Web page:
Home Health Facebook and Twitter removed the rape video shared by Meloni and Salvini: why and how it happened

Facebook and Twitter removed the rape video shared by Meloni and Salvini: why and how it happened

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Facebook and Twitter removed the rape video shared by Meloni and Salvini: why and how it happened

They are on Twitter there is still talk of the rape that took place the other morning in a Piacenza street and above all the decision of Giorgia Meloni, leader of the Brothers of Italy, to share their images. He talks about it despite that video on Twitter is no longer visible. The same happens on Facebook: it is discussed, but it cannot be seen.

Both platforms have removed the images, because both have deemed them not compliant with their rules: in detail, from Meta they have explained to us that the violated rules are those relating to the so-called sexual exploitation of adults (you can read them here)while on Twitter, instead of the offending twitter there is This Tweet violated the Twitter Rules and a link that refers to Our policy enforcement options (which is this page here).


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How come those images ended up online

According to what has been reconstructed, the video of the rape was made by the same person who warned the police and allowed the arrest of the rapist: he filmed everything from the window of his houseprobably (we imagine) to deliver the footage to the police.

Subsequentlyhowever, the site of the Messenger has published (and then removed) the video of the rape: the protagonists are not seen, because they are pixelated, but you can hear the heartbreaking screams of the woman who suffers the violence. Sundaythe secretary of the League, Matteo Salvini, shared a screenshot of the video on Facebook, while Monday morning Meloni has just posted everything on Twitter.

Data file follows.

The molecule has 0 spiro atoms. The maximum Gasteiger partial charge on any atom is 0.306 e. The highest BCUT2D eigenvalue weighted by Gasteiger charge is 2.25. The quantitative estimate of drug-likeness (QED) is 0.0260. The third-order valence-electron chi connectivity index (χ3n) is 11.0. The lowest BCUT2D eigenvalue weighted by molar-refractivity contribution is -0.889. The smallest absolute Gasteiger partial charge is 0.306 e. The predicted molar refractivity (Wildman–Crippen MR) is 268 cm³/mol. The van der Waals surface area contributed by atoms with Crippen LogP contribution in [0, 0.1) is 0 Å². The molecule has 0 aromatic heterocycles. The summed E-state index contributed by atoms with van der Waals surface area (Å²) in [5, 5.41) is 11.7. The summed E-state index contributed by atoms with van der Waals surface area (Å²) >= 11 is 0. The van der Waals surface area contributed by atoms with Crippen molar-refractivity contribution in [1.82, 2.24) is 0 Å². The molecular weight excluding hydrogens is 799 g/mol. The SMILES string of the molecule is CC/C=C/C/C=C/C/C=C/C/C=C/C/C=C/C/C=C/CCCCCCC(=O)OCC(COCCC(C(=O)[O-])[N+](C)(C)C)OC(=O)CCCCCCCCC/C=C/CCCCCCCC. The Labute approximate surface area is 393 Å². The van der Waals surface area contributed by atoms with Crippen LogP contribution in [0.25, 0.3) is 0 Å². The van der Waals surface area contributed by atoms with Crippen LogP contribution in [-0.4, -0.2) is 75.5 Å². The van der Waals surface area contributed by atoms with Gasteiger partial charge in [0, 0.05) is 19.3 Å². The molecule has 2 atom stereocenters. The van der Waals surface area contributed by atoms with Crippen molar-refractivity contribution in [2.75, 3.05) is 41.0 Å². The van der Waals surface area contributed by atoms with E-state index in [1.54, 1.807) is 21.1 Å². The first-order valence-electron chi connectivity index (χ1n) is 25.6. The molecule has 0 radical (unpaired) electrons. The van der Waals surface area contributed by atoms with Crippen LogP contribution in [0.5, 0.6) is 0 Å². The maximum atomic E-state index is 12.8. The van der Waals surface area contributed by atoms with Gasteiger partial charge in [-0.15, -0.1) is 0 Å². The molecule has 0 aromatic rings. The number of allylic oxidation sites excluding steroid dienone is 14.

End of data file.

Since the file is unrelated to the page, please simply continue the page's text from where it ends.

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twitter: Giorgia Meloni’s explanation for sharing the video

Why the video was removed

In the following hours, the controversies began, both on the part of other political forces (but not all: Emma Bonino said that “rape is indecent, not the publication of images”) and many, many ordinary people.

From the perspective of Facebook and Twitter, two things are likely to have happened, even simultaneously: the large number of reports received from posts attracted the attention of content moderation software and human moderators themselves; the video content (especially the audio track) automatically triggered the audit procedures and then the eventual removal. Which happened relatively quickly, considering the amount of content that is published on social media: Twitter has over 10 million users in Italy, Facebook it has almost 3 billion in the world, who photograph, comment and post every day; on YouTube more than 500 hours of video are uploaded every minute; on TikTok over 3 billion videos are uploaded per month.

Interestingly, Twitter also predicts a Notice of Public Interest Exception: online we read that “in rare cases, we may find the presence of a public interest that requires keeping a tweet accessible otherwise in violation of our rules “. The content remains visible, but accompanied by a stamp. But this did not happen with the tweet of the leader of the Brothers of Italy.

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